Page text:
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Beware of Fullmetal Alchemist OST!

 
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miki-chan



Joined: 24 Nov 2005
Posts: 63
Location: Berkeley, CA

PostPosted: Sun Jun 04, 2006 10:50 am    Post subject: Beware of Fullmetal Alchemist OST! Reply with quote

...I purchased a copy the other day only to get it home and find that the dreaded Sony copy protection software is on it.
Not only that, but if you were fool enough to try and register the CD online, you'd get a message that you have to be a resident of Japan to do so.
Nowhere on the CD cover does it note that it's a Sony product (I see a mention of the K-O Records LTD.).
Needless to say, I'll be returning this CD to the shop where I purchased it shortly.
Teh 3vil! Evil or Very Mad
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Lightice



Joined: 24 Nov 2005
Posts: 313

PostPosted: Sun Jun 04, 2006 1:25 pm    Post subject: Reply with quote

Copy protection in anime OSTs? Ouch...

But didn't Sony BGM pull out all it's CDs with that notorious copy protection and agreed to refund all those who bought it? In Europe, at least, they stopped putting in copy protections, alltogether, to the new releases, at least until the heat goes down. If it's a Sony copy protection, you should be able to get refund from Sony, itself - but remember that Sony BGM is not the only company in the market with nasty DRM.
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miki-chan



Joined: 24 Nov 2005
Posts: 63
Location: Berkeley, CA

PostPosted: Sun Jun 04, 2006 3:51 pm    Post subject: Reply with quote

Quote:
But didn't Sony BGM pull out all it's CDs with that notorious copy protection and agreed to refund all those who bought it?


I think they did, Lightice, but this shop may not have heard of it. And I'm not sure that this is the infamous copy protection, not having personally experienced it myself. But I can't for the life of me understand why the record companies involved would agree to export such a product to a country where the product can't be used!
And of course, they're the whole issue of why the record company can't put a label on the CD that it's copy protected and you can only play it on a computer if you meet certain system and/or residency requirements...grrr!
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Jeni Nielsen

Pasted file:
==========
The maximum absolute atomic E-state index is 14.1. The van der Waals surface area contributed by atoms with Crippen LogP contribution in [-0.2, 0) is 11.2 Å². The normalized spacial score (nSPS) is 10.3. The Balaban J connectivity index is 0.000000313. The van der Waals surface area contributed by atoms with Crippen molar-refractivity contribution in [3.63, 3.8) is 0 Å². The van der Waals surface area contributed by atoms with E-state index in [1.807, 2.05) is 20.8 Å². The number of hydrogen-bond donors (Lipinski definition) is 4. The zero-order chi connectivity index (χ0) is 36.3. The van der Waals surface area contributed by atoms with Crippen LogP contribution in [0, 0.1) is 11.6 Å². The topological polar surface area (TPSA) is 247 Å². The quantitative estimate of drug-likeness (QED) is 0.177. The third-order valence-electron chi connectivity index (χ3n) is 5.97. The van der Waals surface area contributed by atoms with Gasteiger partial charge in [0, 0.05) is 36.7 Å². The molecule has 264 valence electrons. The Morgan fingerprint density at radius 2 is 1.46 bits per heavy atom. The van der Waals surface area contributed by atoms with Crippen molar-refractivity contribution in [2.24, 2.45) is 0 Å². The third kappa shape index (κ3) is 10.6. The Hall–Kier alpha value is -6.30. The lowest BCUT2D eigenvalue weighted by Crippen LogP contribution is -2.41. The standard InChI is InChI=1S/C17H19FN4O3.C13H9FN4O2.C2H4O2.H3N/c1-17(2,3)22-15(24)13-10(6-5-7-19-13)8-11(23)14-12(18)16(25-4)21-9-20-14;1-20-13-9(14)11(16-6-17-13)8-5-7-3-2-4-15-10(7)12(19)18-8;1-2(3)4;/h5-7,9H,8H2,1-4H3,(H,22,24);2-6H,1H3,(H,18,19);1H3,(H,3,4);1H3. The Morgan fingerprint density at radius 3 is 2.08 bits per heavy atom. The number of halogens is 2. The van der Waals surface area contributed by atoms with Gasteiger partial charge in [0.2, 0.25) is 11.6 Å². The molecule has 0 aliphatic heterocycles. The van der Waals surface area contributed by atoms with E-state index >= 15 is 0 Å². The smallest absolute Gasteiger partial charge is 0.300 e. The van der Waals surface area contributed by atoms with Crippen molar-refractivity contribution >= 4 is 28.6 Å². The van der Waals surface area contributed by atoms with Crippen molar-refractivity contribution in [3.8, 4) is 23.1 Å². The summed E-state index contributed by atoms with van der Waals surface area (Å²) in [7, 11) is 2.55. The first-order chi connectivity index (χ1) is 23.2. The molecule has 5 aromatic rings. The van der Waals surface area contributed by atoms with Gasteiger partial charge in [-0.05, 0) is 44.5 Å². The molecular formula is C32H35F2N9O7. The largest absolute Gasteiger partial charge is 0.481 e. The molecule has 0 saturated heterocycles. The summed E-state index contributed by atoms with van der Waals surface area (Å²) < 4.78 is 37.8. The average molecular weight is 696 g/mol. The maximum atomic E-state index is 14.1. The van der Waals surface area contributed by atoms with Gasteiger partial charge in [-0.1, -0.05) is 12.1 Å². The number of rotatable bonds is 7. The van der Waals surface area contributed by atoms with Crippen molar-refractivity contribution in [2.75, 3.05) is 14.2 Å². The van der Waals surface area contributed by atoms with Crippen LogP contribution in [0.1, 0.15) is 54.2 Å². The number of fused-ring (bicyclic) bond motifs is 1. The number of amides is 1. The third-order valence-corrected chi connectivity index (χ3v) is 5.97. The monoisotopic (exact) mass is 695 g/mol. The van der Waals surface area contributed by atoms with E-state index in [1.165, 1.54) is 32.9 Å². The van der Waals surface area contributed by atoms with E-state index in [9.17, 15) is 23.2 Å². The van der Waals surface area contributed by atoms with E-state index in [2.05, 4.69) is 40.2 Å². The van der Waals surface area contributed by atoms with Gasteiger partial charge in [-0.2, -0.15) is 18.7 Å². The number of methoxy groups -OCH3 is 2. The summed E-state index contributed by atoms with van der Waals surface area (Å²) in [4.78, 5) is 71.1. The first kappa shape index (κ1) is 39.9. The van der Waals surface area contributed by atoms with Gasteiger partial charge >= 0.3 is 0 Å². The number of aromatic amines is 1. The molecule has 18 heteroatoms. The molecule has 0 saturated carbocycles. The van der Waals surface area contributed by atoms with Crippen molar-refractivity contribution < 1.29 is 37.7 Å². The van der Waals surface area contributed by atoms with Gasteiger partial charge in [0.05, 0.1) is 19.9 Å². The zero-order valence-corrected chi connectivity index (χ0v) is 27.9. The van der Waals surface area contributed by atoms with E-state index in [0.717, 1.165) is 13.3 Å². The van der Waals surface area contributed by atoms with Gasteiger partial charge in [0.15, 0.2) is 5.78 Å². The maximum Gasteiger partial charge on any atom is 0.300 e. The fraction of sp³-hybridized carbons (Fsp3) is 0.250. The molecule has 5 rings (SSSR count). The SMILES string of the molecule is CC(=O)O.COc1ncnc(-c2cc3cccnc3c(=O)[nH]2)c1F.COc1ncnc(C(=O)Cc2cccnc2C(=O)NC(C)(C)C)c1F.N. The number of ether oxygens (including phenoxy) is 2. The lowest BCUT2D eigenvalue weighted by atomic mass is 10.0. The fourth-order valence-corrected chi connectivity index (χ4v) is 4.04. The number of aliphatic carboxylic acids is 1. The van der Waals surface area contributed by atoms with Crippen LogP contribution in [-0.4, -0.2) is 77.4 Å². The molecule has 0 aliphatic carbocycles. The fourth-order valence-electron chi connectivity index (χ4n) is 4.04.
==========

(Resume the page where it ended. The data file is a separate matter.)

Joined: 27 Nov 2005
Posts: 405

PostPosted: Mon Jun 05, 2006 5:30 am    Post subject: Reply with quote

this reminds me of the HD-DVD scandal that's going around the internet. It's also a Sony thing.

Your TV and player and graphics card all have to be synched to play Sony's new Bluetooth DVD software, so anyone who has already purchased a HD TV probably will not have the ability to play HD-DVDs in the future. Also the difference between the cheaper PS3 and the more expensive one basically amounts to not being able to play DVDs further down the line.


Sony just seems to be taking things way too seriously. Sheesh.
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Lightice



Joined: 24 Nov 2005
Posts: 313

PostPosted: Mon Jun 05, 2006 12:53 pm    Post subject: Reply with quote

Jeni Nielsen wrote:
this reminds me of the HD-DVD scandal that's going around the internet. It's also a Sony thing.

Your TV and player and graphics card all have to be synched to play Sony's new Bluetooth DVD software, so anyone who has already purchased a HD TV probably will not have the ability to play HD-DVDs in the future. Also the difference between the cheaper PS3 and the more expensive one basically amounts to not being able to play DVDs further down the line.


Your terminology is a bit screwed. Sony famous for not following HD-DVD-standard - that's Microsoft's thing that at least awhile ago was the underdog in the current format war, but it's getting to stores earlier than Sony's, so it might still win. Sony is using the Blue Ray-format. They have more or less identical copy protections (high), but Blue Ray is more customizable, in that respect. Any HD TV that has the HD-Ready mark is capable of playing both HD-DVD and Blue Ray just like it should. They all follow the HDCP copy protection standard (got to love those HD-abbreviations Cool ). On the other hand, most PC screens don't, despite of being technically capable of showing HD content. That's a big bummer, especially when Windows Vista comes out with it's HD properties.

The cheaper PS3 lacks the HDMI-port, which means that it's no use at all, for watching high definition movies.
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Jeni Nielsen



Joined: 27 Nov 2005
Posts: 405

PostPosted: Mon Jun 05, 2006 4:06 pm    Post subject: Reply with quote

Lightice wrote:
Jeni Nielsen wrote:
this reminds me of the HD-DVD scandal that's going around the internet. It's also a Sony thing.

Your TV and player and graphics card all have to be synched to play Sony's new Bluetooth DVD software, so anyone who has already purchased a HD TV probably will not have the ability to play HD-DVDs in the future. Also the difference between the cheaper PS3 and the more expensive one basically amounts to not being able to play DVDs further down the line.